Which was true. When we had walked into the clearing that morning there hadn't been any discussion or preamble about the tree, which, I was to learn over the coming weeks, was the way things usually went. We'd been trading small talk, mostly, mixed with asides about the protocols of being in that place, when he stopped by the young oak.

"I want you to try to do a pull-up using that limb up there, the lowest one that sticks straight out," pointing to a branch far beyond my reach, even with a strong jump.

"Why?" I asked.

"I'll tell you later," he said. "Now, I just want you to do it. And I want you to promise to really try."

Honestly, I thought I could tough one out. I knew it'd be a stretch, and I had no illusions about the possibility of doing more than one, but I was so pissed by his obvious certainty that I wouldn't be able to do even one that I was determined to show him up. At that point in my life, I don't think I had ever failed at something that I was determined to do. "Don't worry, I'll try," I snipped. “How do I get up there?"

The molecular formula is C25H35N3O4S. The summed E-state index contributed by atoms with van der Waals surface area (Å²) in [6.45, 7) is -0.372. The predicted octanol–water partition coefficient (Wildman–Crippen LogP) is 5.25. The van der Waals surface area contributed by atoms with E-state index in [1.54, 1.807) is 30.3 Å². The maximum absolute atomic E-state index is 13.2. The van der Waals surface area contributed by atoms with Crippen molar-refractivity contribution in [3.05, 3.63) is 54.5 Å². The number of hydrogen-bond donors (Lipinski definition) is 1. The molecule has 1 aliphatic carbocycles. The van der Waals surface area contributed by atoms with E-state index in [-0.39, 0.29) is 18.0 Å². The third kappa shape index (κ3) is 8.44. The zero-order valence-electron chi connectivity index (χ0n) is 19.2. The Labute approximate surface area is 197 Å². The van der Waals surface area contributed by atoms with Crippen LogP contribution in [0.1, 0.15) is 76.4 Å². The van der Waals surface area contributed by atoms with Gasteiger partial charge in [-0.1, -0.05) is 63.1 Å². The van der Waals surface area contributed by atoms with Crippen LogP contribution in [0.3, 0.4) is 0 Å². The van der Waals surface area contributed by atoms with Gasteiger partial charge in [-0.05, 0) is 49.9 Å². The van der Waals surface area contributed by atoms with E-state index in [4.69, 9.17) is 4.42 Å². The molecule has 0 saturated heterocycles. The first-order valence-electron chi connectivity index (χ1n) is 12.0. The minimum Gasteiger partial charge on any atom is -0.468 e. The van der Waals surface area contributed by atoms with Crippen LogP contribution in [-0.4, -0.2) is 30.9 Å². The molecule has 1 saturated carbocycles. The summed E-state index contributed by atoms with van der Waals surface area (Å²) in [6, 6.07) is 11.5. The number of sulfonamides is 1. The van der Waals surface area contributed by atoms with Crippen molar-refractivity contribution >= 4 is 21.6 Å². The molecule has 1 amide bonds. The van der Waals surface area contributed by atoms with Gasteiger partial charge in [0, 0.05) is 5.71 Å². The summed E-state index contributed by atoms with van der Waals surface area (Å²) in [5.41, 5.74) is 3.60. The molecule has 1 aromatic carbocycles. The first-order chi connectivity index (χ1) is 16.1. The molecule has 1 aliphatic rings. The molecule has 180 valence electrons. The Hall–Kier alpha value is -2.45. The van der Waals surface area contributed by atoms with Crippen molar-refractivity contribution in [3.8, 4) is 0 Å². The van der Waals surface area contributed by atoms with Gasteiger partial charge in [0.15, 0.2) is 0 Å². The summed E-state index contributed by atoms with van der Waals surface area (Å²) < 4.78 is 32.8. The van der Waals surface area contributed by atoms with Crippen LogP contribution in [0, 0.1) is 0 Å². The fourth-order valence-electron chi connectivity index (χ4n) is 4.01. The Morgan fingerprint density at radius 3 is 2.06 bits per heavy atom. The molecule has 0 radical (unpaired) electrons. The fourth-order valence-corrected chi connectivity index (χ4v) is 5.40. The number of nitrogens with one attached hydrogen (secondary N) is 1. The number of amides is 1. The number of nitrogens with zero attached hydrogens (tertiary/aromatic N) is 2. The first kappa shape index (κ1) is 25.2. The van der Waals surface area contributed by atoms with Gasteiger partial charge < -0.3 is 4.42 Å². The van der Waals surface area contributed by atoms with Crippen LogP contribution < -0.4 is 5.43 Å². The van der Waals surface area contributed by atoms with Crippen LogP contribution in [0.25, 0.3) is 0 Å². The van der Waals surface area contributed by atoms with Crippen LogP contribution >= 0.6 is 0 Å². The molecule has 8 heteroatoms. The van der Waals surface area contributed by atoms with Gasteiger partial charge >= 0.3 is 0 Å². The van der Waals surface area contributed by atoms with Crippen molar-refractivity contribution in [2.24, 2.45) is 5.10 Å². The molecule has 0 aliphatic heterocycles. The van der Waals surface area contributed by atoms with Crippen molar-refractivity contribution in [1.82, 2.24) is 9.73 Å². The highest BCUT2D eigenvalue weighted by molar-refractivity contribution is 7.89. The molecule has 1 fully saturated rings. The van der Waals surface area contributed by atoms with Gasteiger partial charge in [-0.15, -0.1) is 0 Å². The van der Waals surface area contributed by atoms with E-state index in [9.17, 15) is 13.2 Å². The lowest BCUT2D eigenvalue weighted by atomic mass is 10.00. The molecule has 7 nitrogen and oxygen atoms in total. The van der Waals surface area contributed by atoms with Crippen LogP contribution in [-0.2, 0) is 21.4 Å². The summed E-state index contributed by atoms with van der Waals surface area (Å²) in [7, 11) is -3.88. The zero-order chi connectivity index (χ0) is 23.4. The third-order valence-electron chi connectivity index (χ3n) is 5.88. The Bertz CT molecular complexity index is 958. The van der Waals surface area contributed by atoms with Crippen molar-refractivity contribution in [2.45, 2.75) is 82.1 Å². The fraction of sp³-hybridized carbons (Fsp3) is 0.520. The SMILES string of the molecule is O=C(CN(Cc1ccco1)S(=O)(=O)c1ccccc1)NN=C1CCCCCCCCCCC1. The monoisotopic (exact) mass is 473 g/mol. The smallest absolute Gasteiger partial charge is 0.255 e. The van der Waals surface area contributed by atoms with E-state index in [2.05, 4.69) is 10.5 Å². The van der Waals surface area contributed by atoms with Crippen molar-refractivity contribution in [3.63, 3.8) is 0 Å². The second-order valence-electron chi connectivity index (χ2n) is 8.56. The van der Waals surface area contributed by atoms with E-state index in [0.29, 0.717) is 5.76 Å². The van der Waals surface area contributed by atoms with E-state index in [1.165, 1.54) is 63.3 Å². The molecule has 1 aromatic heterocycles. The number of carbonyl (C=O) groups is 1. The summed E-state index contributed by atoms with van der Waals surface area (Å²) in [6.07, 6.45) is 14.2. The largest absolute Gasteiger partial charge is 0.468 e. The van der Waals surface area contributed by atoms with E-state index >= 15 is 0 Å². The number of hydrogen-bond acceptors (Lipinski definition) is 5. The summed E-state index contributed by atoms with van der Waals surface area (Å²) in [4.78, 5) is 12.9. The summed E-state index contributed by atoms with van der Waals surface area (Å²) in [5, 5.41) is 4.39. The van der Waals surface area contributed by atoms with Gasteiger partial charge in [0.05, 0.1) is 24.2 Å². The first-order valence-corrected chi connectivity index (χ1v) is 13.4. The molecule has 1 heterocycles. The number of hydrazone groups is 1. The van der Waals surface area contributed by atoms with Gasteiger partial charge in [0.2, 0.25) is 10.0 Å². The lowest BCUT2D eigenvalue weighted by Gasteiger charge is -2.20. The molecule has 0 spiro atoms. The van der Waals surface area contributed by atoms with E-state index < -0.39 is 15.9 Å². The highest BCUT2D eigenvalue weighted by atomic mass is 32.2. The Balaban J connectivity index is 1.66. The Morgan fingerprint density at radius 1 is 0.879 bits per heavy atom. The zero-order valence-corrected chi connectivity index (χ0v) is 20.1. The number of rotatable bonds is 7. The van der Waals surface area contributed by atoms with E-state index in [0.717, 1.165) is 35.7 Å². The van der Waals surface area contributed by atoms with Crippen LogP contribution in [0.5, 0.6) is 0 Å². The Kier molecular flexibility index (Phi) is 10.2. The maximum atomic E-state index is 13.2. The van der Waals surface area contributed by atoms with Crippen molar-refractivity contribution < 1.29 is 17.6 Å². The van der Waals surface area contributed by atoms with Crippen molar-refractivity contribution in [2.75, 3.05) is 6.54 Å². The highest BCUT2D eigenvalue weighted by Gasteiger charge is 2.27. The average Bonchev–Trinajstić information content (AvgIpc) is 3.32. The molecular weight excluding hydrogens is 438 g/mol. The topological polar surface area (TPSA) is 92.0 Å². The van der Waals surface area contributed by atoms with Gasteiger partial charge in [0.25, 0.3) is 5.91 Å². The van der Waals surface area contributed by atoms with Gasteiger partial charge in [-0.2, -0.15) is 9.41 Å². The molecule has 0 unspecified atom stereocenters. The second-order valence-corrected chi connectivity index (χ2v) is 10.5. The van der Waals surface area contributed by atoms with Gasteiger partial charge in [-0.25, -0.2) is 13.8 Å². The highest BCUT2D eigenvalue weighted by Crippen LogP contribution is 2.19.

"Jump," he said.

"You're kidding."

"Yeah," he smiled. "For now." So he twined his fingers together, like someone helping an old lady onto a horse, and offered them for me to step on. I stepped down hard, just to be jerky, but he didn't seem to notice. I already knew he was stronger than he looked, but I was still surprised by how easily he lifted me up to the point where I could reach the branch. I grabbed on and the rough bark immediately dug into my flesh.

"You don't happen to have any gloves?" I said, looking down at him.

"Save your breath. Do a pull-up," he said.

But, as I've already said, it was impossible.